This id-incarnate Gainsbourg – “Flipus” – is an occasionally charming addition, a mischievous imp on the shoulder, but veers too close to Jar Jar Binks territory. Far more successful is the giant head that leaps from a Beware of the Jews poster to follow the child Gainsbourg around, as the first incarnation of his self-doubt (he was then Lucien Ginsberg, a poor White Russian Jew in occupied Paris). The opening section of the film is in many ways the more interesting, before well-known events hi-jack the course of action. The child actor, Kacey Mottet Klein, is a superbly self-possessed little tyke, and dealing with his Jewishness involves bribing his way with cigarettes into getting the first yellow star being handed out.
The child’s attitude is curious, but his ethnic guilt/confusion is transferred with no further ado to the external entity, and then merged with simple non-ethnic concerns over self-image (he is told he is ugly in the first five seconds of the film). In the form of Flipus, these hang over him for the rest of his life, but on the evidence onscreen, in his imagination only. People will be mad at him for being drunk, or for rewriting "La Marseillaise", but not for being Jewish or ugly. After a glorious knees-up as a young man with a group of eastern European refugee children, his adult attitude towards the issues must simply be inferred: the appearance of Cabbage-Head Man in the 70s merely reiterates half the point.
The big question with Gainsbourg is how did this ugly toad get so many beautiful women? That’s hardly explored either, but Sfar is blessed with a perfect lead in Eric Elmosnino. Not only does he have those features – the weird nose, the fat lower lip, the grizzled jowl – but his quick, sly glance and most importantly the insouciant attitude, really do bring Gainsbourg and his effortless charisma to life. This is where the film’s main pleasures lie, and around the central performance the cast are terrific.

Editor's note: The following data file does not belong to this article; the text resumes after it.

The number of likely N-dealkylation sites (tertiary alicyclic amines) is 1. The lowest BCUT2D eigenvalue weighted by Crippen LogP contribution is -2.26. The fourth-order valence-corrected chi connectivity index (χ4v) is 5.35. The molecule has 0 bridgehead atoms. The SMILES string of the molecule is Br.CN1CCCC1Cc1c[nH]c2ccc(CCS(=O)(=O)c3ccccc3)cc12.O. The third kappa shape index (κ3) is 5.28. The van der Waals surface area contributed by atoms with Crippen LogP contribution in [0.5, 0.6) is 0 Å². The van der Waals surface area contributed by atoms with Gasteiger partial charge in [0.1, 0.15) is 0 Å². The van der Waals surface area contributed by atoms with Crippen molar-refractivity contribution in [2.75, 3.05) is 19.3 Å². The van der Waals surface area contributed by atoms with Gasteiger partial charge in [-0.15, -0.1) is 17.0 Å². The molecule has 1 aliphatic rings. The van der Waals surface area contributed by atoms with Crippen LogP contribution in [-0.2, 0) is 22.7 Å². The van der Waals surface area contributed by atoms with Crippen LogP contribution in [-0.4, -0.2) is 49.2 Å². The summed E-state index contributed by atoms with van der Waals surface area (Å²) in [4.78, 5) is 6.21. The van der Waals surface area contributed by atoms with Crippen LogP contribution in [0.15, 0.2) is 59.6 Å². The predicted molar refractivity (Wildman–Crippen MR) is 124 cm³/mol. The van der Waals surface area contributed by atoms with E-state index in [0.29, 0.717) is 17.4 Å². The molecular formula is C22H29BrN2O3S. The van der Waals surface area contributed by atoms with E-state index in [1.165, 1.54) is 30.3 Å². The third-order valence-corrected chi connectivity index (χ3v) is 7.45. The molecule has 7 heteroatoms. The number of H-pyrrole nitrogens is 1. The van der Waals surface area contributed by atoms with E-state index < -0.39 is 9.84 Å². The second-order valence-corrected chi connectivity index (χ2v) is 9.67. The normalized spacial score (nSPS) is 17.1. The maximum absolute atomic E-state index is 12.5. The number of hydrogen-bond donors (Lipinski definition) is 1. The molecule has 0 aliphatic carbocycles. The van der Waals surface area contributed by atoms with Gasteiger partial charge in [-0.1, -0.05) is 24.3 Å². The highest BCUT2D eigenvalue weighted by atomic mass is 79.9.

The late Lucy Gordon captures that weird Jane Birkin combination of self-possession and awkwardness to a tee; Sara Forestier does a hilarious dance as France Gall; Anna Mouglalis doesn’t quite have Juliette Greco’s otherworldly sexiness, but still smolders to good effect; and if Laetitia Casta can’t pull off Brigitte Bardot (who one earth could?) she does at least get a killer entrance and a very sexy dance with a sheet, to the kapow-whizz of “Comic Strip”.
Sfar’s intent to make a poetic tribute to his idol is entirely realised. It’s delightful in places, from the charming animated credits to Greco’s talking cat-valet, and for the Gainsbourgophile there’s lots of detail to be enjoyed. The established facts of his life are horned in or awkwardly omitted, but the various milieu are finely evoked – the jazz years are particularly whiskey-sodden and smoke-filled – and Olivier Daviaud’s arrangements and interpretations of the original songs are spot-on. The film does not allow its central character to emerge totally from his public image, nor does it grapple with the less pleasant facets of that image, but Elmosinino’s performance gives us a real sense of how captivating that image was.
d/sc Joann Sfar p Marc Du Pontavice, Didier Lupfer ph Guillaume Schiffman ed Maryline Monthieux pd Christian Marti m Olivier Daviaud cast Eric Elmosnino, Lucy Gordon, Laetitia Casta, Doug Jones, Anna Mouglalis, Kacey Mottet Klein, Sara Forestier, Mylène Jampanoï, Claude Chabrol
(2010, Fr, 130m)